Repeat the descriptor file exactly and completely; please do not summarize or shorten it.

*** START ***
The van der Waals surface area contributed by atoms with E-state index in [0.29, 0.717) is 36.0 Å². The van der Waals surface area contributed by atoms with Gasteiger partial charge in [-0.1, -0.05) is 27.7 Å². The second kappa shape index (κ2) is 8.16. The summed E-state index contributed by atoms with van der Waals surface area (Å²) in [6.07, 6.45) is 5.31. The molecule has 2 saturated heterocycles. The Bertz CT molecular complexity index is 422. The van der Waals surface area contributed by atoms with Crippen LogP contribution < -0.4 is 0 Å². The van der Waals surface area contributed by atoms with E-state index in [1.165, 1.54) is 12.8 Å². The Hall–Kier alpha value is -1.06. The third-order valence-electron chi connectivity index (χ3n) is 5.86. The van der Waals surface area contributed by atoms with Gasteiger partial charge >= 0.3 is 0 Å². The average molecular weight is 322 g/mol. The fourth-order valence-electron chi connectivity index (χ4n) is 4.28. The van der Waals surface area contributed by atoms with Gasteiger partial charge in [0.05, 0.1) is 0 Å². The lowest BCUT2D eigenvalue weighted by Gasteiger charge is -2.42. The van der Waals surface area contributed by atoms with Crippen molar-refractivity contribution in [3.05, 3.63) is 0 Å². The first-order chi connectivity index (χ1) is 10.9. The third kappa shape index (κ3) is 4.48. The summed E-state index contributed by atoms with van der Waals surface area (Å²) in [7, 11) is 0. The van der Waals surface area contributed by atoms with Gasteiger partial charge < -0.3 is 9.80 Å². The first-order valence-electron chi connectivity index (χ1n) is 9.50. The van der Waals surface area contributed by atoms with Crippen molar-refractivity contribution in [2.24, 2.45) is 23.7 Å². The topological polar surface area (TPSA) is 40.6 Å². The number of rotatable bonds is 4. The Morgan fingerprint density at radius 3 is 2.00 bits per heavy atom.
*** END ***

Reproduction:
The van der Waals surface area contributed by atoms with E-state index in [0.29, 0.717) is 36.0 Å². The van der Waals surface area contributed by atoms with Gasteiger partial charge in [-0.1, -0.05) is 27.7 Å². The second kappa shape index (κ2) is 8.16. The summed E-state index contributed by atoms with van der Waals surface area (Å²) in [6.07, 6.45) is 5.31. The molecule has 2 saturated heterocycles. The Bertz CT molecular complexity index is 422. The van der Waals surface area contributed by atoms with Crippen LogP contribution < -0.4 is 0 Å². The van der Waals surface area contributed by atoms with E-state index in [1.165, 1.54) is 12.8 Å². The Hall–Kier alpha value is -1.06. The third-order valence-electron chi connectivity index (χ3n) is 5.86. The van der Waals surface area contributed by atoms with Gasteiger partial charge >= 0.3 is 0 Å². The average molecular weight is 322 g/mol. The fourth-order valence-electron chi connectivity index (χ4n) is 4.28. The van der Waals surface area contributed by atoms with Gasteiger partial charge in [0.05, 0.1) is 0 Å². The lowest BCUT2D eigenvalue weighted by Gasteiger charge is -2.42. The van der Waals surface area contributed by atoms with Crippen molar-refractivity contribution in [3.05, 3.63) is 0 Å². The first-order chi connectivity index (χ1) is 10.9. The third kappa shape index (κ3) is 4.48. The summed E-state index contributed by atoms with van der Waals surface area (Å²) in [7, 11) is 0. The van der Waals surface area contributed by atoms with Gasteiger partial charge < -0.3 is 9.80 Å². The first-order valence-electron chi connectivity index (χ1n) is 9.50. The van der Waals surface area contributed by atoms with Crippen molar-refractivity contribution in [2.24, 2.45) is 23.7 Å². The topological polar surface area (TPSA) is 40.6 Å². The number of rotatable bonds is 4. The Morgan fingerprint density at radius 3 is 2.00 bits per heavy atom.